Money vs people might be the single biggest debate I’ve come across in my work.
I’ll confess that I don’t get it. Money has little to do with numbers and everything to do with energy. Those who move money are more like lightening rods than accountants. And humans run on energy, too. It’s easy to forget, but electricity animates us.
Money, otherwise known as currency, is a human invention. Its denomination changes region by region and decade to decade, not only in terms of “worth,” but in terms of what it can and can’t stimulate. Currency, after all, is about flowing from one to another.
Some places currency it’s aspirational, the proverbial carrot. Some places currency is just a Point A to Point B transaction tool. Other places currency is a weapon, used to wield power and stimulate hierarchy. Other places currency is an afterthought, like the sand that gets stuck in your swim suit after a day at the beach. You might almost forget that cash is involved if you’re really focused on the experience or opportunity it affords.
Money vs people only makes sense if humans are a drain on or a distraction from your goals. In this line of thinking, businesspeople are expected to have a production-forward ethos, whereas “the people,” are in the way or a distraction from progress.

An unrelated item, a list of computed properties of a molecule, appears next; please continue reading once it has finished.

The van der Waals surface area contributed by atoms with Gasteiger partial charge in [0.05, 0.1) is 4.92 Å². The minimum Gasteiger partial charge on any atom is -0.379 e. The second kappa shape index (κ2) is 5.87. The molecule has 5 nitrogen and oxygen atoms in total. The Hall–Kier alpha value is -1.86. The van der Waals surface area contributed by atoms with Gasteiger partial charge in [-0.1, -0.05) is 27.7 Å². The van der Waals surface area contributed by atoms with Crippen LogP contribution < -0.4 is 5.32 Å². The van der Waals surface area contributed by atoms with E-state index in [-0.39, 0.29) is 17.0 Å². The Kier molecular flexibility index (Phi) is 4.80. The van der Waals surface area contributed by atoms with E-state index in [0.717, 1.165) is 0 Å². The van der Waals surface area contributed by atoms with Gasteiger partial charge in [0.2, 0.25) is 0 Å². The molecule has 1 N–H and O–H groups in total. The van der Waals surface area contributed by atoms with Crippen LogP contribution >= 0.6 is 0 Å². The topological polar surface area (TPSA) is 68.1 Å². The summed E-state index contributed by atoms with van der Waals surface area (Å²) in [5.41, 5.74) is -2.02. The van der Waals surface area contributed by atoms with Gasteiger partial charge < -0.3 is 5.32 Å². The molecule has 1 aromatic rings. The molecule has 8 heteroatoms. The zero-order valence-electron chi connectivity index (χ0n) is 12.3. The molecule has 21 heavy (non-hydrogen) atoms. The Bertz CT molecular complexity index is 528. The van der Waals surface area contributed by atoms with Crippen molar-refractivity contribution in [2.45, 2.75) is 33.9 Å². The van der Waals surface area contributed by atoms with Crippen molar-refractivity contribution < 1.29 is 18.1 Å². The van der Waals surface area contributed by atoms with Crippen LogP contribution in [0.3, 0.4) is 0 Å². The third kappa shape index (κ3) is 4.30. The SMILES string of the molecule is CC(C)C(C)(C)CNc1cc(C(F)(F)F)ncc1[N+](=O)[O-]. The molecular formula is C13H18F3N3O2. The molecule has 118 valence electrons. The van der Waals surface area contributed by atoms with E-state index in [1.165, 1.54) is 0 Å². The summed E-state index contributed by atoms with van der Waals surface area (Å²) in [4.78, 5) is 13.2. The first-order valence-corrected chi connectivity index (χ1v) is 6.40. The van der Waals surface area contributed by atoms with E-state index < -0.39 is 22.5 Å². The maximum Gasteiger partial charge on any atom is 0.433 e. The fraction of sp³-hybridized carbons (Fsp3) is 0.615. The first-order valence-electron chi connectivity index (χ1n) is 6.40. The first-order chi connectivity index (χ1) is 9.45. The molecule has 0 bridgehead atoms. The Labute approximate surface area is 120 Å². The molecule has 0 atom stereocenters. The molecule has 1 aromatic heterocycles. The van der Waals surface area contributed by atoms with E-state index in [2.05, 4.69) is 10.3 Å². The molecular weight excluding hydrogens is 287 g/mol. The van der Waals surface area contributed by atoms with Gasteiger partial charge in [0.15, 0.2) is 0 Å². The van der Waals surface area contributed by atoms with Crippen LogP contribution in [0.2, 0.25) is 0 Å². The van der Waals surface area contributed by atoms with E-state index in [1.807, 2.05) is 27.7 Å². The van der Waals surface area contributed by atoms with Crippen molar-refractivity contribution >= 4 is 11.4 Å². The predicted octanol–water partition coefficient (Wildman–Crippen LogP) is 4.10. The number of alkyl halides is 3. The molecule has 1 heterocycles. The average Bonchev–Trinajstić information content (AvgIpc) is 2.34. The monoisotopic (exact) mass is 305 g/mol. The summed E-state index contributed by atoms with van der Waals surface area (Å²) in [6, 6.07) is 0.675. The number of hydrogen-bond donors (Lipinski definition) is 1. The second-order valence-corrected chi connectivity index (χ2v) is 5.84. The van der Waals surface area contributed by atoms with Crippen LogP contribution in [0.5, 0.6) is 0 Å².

But people are where your business’ and products’ values come from. Without people, no matter what you produce, it has zero value. Does a tree that fall in the woods make a sound if no one is there to hear it? Does an IPO have meaning without humans reading the Wall Street Journal?
With currency, the 4 horsemen of the apocalypse are value, cost, worth, and profit. All of these are subject to human perception. Money was not only invented by humans, its meaning is entirely at the mercy of humans. Not only are humans not in opposition to money, we function as money pollinators.